Celebrating the Spiritual Levels of Torah
Torah Portion for the week of October 19 - 25: Noach
(Genesis 6:9 - 11:32)
An ethical imperative
Contrary to the beliefs of biblical literalists, our planet and our universe is far older than the 6,000-year story of the Hebrew Bible. Not only did humanity exist many thousands of years previously, but some of the stories in the Bible had also been told before. This parashah contains two of them, the Great Flood and the Tower of Babel.
The story of a catastrophic flood flows through many ancient cultures, but the Hebrew Scriptures adds a significant twist. Where the more ancient Babylonian myth interprets the flood as a battle between warring deities, the Bible adds a significant moral dimension. The Bible sees the flood as the consequence of humankind's corruption. Human behavior impacts the entire cosmos.
The Bible speaks an ethical imperative that naturally springs from the awareness of One. Even without external rules, when we awaken to the reality that we are all expressions of a single Life, part of One Being, treating ourselves and others with kindness becomes an obvious imperative. The problem is our incredible inability to remain conscious of that One Presence we share. We forget our connections to each other when we lapse into our individual ego identities alone, since in those identities we seem so separate from one another.
The more separate we experience ourselves, the more defensive we become. The ego lives in the land of polarization, for the ego is fed by sensory data that always is comparative. We know cold because we know hot; we know hard because we know soft; we know sweet because we know bitter. Without those polarizations, sensory data would make no sense at all. This is our condition as individual physical beings on the planet.
Words are not enough
But we are focusing here on the second repurposed story in this parashah: The Tower of Babel. Documents that predate our Bible talk of ziggurats built in Mesopotamia, brick constructions with broad bases and narrowing layers that create steps from bottom to top. In those ancient times, gods were believed to dwell at the top of such towers.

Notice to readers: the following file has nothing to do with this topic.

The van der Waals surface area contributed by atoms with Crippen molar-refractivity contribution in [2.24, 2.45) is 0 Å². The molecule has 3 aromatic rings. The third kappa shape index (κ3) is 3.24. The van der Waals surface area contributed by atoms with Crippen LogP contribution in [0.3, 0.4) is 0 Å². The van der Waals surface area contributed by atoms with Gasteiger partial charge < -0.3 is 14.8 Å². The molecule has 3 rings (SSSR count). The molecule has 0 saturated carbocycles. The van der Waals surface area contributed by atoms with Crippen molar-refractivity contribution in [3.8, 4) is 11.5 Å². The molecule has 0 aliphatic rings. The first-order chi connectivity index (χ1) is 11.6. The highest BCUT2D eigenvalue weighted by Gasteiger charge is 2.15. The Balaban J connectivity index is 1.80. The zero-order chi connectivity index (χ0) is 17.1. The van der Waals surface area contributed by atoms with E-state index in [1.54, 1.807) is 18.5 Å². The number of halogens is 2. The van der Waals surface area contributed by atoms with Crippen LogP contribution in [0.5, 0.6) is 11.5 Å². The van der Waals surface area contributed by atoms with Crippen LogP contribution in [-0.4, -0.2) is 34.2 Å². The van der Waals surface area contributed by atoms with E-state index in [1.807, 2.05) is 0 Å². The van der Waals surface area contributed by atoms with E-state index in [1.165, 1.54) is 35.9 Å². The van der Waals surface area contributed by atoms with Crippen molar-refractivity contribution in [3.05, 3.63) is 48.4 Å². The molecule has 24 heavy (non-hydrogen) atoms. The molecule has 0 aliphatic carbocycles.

As the story appears in Torah, the tower is constructed by a united community desiring to maintain their cohesiveness. They do not wish to be separated from each other: "...let us make us a name, lest we be scattered abroad upon the face of the whole earth." (11:4) But God does not find this pleasing, and determines to foil their plans.
Crucial to the revised story, God focuses on their common language, and not only decentralizes the community, but also multiplies their languages. Why would everyone speaking one language, and therefore able to understand each other, be problematic in the view of the One, even when that One is masquerading here as a very anthropomorphic god?
"And the whole earth was of one language, and of one speech. (11:1)
And the Eternal One said, Behold, the people are one, and they have all one language; and this they begin to do; and now nothing will be restrained from them, which they have schemed to do. (11:6)
Come, let us go down, and there confuse their language, that they may not understand one another's speech." (11:7)
The biblical storytellers imagined that God was worried that the people, with one language, would threaten God's sovereignty. That seems unlikely, and doesn't really explain why languages were diversified.
We know that language is a function of the ego. Our personalities are linguistic constructions, complexities adhering to a single "name" that identifies us, through language, as separate and distinct persons. Perhaps even this ancient characterization of God intuited that words, by their very nature, describe separation. With words, we carve up our world into discrete chunks. With words, we separate ourselves from others. Even when speaking the same language, our words cannot help but serve this separating function.
But when we are confronted by a person whose language we do not understand, we are thrown into a different mode. We might expand our focus to include the energy we experience from that person, and we might use facial expressions and hand gestures to communicate. Without the reliance on words, we need to open ourselves to modes of understanding that our words normally eclipse. In fact, our words can help us pretend to feelings that we are not actually having. Certainly, we all been aware of times when the words we hear contradict the feelings we experience.
Lacking one common language, we human beings are encouraged to rely on more than words for our understanding of relationships. We need to open all our senses, and attend to the whispers of intuition, as well. We need to release ourselves from the confines of our words to expand our awareness of our greater commonality.
Words themselves are not the "things" they describe and define, they are pointers to that which is beyond them. Relying only on words inhibits our capacity to remember the interconnectedness of all Being. This is one of the reasons all spiritual traditions encourage us to meet silence. This is also the reason why all mystics teach that words alone cannot describe the true nature of reality. Our words can be wonderful, loving, and kind, but language alone can neither love nor sustain us.
I choose my words carefully, for they define me.
I honor the profound silence behind my words.
I am always One with all that is.
When I am feeling uncomfortable, I find I am telling myself that...
The words I would like to use describing myself include...
When I listen behind the words I hear from others, I realize...
“Torah is the book with no end, supporting our understanding of what it means to be a vehicle for the Spirit of Creation.”
Photo: Mark Reden